- IAG and Wizz are both having fights with airports
- Heathrow is limiting IAG and Wizz leaving Doncaster
- Airlines and airports are in conflict over streams of revenue, of course
International Airlines Group (LON: IAG), the owners of BA, and Wizz Air (LON: WIZZ) both have issues with airports at present. IAG is unhappy with Heathrow limiting the number of passengers the airport will handle this summer to 100,000 a day. Wizz seems to be abandoning Doncaster/Sheffield Airport (also known as Robin Hood) which might well lead to the closure of that airport altogether.
This is all another little window into the problems within the airline industry. The share prices of those involved will depend, at least in part, on how matters work out in the end. For within the industry there is that battle between the varied interests.
The IAG and Heathrow row is obvious enough. Willie Walsh was at BA/IAG and is now at IATA, the airlines industry body. And he's hitting out at Heathrow for not expanding staffing quickly enough to be able to sate demand for flights. Thus the passenger restrictions with only 100,000 a day being allowed through the airport. This means cuts to the number of flights allowed – something that will hit IAG/BA worst.#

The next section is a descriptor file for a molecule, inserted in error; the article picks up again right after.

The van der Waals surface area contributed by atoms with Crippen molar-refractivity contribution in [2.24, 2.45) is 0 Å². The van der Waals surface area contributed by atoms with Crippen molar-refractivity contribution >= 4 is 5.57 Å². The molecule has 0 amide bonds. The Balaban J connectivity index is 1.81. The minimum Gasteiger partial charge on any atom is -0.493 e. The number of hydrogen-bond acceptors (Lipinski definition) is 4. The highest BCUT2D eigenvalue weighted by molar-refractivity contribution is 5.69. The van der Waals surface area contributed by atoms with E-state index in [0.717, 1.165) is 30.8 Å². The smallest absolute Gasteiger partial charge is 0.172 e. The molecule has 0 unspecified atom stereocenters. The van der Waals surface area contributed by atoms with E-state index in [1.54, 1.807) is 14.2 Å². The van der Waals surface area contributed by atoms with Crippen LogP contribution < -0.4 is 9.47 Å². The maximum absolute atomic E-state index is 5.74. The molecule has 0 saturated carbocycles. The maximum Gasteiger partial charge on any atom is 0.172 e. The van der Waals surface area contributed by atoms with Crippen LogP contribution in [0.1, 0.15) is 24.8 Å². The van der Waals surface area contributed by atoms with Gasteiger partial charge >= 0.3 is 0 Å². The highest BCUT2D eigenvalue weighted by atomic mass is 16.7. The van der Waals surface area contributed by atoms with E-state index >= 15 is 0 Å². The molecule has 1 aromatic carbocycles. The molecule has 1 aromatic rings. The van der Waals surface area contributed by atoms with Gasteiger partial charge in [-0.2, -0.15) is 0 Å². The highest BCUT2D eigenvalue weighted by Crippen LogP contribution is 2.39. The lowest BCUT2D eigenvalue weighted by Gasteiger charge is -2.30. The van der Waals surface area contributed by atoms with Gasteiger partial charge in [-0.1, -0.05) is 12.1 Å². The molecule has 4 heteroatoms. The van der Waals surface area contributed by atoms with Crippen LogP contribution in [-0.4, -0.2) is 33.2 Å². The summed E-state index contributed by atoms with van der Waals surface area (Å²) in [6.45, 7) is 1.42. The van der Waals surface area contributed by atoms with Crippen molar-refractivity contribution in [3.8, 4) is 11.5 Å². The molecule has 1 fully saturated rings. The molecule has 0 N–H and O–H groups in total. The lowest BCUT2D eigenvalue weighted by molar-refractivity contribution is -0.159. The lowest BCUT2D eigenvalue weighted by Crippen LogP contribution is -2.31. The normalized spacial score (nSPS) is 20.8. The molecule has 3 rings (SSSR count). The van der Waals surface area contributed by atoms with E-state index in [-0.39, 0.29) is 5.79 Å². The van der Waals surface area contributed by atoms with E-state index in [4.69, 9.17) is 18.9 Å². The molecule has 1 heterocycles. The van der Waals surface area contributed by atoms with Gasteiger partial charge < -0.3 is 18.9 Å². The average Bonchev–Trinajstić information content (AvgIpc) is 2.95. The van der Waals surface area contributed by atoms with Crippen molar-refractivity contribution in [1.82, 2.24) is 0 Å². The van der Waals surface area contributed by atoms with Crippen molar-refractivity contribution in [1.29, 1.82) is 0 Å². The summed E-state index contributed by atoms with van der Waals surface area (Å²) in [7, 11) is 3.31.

Wizz Air and Doncaster Airport is running the other way. WIZZ doesn't have enough staff overall so it's taken them away from there to deploy elsewhere. This could lead to the permanent closure of the Robin Hood airport as Tui are the only other people who fly there.
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Airports of course require airlines to be able to make money. But then airlines also require airports to be able to make money. So there's a joint dependence there. However, the money works differently – the more the airport charges for a flight or passenger throughput the less the airline can. So there are always fights over who gains the revenue, even as it's obvious that both sides need to work together.
That dynamic can play out in strange ways. Heathrow is using the current crush at that airport to try to raise airline fees substantially. But as Doncaster shows at some point it's entirely possible for an airline to simply stop serving an airport.
It's possible to view this in two different ways. One is simply that this is a problem for this summer only and matters will sort themselves out in time. That means that this years airline results might be bad but that just offers a buying opportunity for the longer term. The other is that the restrictions upon flight numbers – due to staffing pressures mostly – are going to be so bad that we should steer clear of the entire sector until the rubble clears.
What needs to be kept in mind here is that if passenger numbers hold up – they may be affected by stories of late cancelations, they may not – then this will increase the airline profits. Ticket prices will be higher on the lower number of flights, even as airlines must leave some passenger demand unmet.
It's a complicated dance between flight numbers, airport restrictions and passenger loads – trading positions in airlines are to be determined by opinions on how those will balance out.